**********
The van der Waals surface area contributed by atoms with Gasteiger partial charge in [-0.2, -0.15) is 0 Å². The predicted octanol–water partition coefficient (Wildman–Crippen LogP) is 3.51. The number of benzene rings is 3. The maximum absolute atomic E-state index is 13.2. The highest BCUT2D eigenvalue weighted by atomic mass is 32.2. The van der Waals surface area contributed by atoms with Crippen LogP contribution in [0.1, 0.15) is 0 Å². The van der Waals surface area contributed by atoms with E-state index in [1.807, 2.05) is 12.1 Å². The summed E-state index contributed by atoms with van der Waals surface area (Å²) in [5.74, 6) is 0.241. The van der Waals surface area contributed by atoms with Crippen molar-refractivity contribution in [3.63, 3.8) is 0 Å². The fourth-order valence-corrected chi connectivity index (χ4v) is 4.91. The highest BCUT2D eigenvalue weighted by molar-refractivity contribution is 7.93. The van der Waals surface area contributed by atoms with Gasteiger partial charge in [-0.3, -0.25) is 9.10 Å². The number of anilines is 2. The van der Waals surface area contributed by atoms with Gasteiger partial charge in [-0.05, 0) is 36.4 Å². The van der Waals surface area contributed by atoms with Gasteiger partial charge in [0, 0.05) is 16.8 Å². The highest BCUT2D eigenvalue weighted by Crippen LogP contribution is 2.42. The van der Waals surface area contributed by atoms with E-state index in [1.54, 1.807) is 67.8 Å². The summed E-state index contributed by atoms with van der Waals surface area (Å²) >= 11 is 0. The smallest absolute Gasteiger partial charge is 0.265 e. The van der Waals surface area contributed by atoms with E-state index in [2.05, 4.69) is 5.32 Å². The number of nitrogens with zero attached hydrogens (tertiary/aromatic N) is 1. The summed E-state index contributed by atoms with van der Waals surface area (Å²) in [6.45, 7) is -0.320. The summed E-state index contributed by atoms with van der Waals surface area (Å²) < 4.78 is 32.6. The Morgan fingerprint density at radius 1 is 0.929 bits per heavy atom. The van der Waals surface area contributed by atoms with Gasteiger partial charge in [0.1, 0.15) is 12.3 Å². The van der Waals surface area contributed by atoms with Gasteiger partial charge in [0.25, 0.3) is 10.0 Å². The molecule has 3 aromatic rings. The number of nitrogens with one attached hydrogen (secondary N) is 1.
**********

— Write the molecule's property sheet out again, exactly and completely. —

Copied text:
The van der Waals surface area contributed by atoms with Gasteiger partial charge in [-0.2, -0.15) is 0 Å². The predicted octanol–water partition coefficient (Wildman–Crippen LogP) is 3.51. The number of benzene rings is 3. The maximum absolute atomic E-state index is 13.2. The highest BCUT2D eigenvalue weighted by atomic mass is 32.2. The van der Waals surface area contributed by atoms with Crippen LogP contribution in [0.1, 0.15) is 0 Å². The van der Waals surface area contributed by atoms with E-state index in [1.807, 2.05) is 12.1 Å². The summed E-state index contributed by atoms with van der Waals surface area (Å²) in [5.74, 6) is 0.241. The van der Waals surface area contributed by atoms with Crippen molar-refractivity contribution in [3.63, 3.8) is 0 Å². The fourth-order valence-corrected chi connectivity index (χ4v) is 4.91. The highest BCUT2D eigenvalue weighted by molar-refractivity contribution is 7.93. The van der Waals surface area contributed by atoms with Gasteiger partial charge in [-0.3, -0.25) is 9.10 Å². The number of anilines is 2. The van der Waals surface area contributed by atoms with Gasteiger partial charge in [-0.05, 0) is 36.4 Å². The van der Waals surface area contributed by atoms with Gasteiger partial charge in [0, 0.05) is 16.8 Å². The highest BCUT2D eigenvalue weighted by Crippen LogP contribution is 2.42. The van der Waals surface area contributed by atoms with E-state index in [1.54, 1.807) is 67.8 Å². The summed E-state index contributed by atoms with van der Waals surface area (Å²) >= 11 is 0. The smallest absolute Gasteiger partial charge is 0.265 e. The van der Waals surface area contributed by atoms with E-state index in [2.05, 4.69) is 5.32 Å². The number of nitrogens with zero attached hydrogens (tertiary/aromatic N) is 1. The summed E-state index contributed by atoms with van der Waals surface area (Å²) in [6.45, 7) is -0.320. The summed E-state index contributed by atoms with van der Waals surface area (Å²) < 4.78 is 32.6. The Morgan fingerprint density at radius 1 is 0.929 bits per heavy atom. The van der Waals surface area contributed by atoms with Gasteiger partial charge in [0.1, 0.15) is 12.3 Å². The van der Waals surface area contributed by atoms with Gasteiger partial charge in [0.25, 0.3) is 10.0 Å². The molecule has 3 aromatic rings. The number of nitrogens with one attached hydrogen (secondary N) is 1.